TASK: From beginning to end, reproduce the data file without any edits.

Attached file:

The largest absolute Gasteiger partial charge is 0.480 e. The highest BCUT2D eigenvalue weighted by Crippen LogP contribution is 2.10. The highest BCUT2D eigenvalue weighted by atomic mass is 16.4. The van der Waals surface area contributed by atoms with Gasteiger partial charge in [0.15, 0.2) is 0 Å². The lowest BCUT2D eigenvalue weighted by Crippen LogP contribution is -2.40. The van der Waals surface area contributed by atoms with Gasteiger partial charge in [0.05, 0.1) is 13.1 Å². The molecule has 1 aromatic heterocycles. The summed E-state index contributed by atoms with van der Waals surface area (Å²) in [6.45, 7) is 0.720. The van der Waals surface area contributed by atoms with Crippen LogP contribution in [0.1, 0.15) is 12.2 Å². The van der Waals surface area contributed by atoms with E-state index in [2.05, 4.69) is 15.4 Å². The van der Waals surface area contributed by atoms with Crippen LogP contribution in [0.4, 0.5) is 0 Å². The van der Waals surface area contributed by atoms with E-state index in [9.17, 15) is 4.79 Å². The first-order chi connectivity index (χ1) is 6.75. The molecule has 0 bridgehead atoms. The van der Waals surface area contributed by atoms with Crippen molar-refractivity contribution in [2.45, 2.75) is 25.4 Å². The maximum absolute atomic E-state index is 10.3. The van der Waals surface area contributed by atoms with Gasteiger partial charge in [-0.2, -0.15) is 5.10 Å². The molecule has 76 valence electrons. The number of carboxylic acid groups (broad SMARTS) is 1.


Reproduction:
The largest absolute Gasteiger partial charge is 0.480 e. The highest BCUT2D eigenvalue weighted by Crippen LogP contribution is 2.10. The highest BCUT2D eigenvalue weighted by atomic mass is 16.4. The van der Waals surface area contributed by atoms with Gasteiger partial charge in [0.15, 0.2) is 0 Å². The lowest BCUT2D eigenvalue weighted by Crippen LogP contribution is -2.40. The van der Waals surface area contributed by atoms with Gasteiger partial charge in [0.05, 0.1) is 13.1 Å². The molecule has 1 aromatic heterocycles. The summed E-state index contributed by atoms with van der Waals surface area (Å²) in [6.45, 7) is 0.720. The van der Waals surface area contributed by atoms with Crippen LogP contribution in [0.1, 0.15) is 12.2 Å². The van der Waals surface area contributed by atoms with E-state index in [2.05, 4.69) is 15.4 Å². The van der Waals surface area contributed by atoms with Crippen LogP contribution in [0.4, 0.5) is 0 Å². The van der Waals surface area contributed by atoms with E-state index in [9.17, 15) is 4.79 Å². The first-order chi connectivity index (χ1) is 6.75. The molecule has 0 bridgehead atoms. The van der Waals surface area contributed by atoms with Crippen molar-refractivity contribution in [2.45, 2.75) is 25.4 Å². The maximum absolute atomic E-state index is 10.3. The van der Waals surface area contributed by atoms with Gasteiger partial charge in [-0.2, -0.15) is 5.10 Å². The molecule has 76 valence electrons. The number of carboxylic acid groups (broad SMARTS) is 1.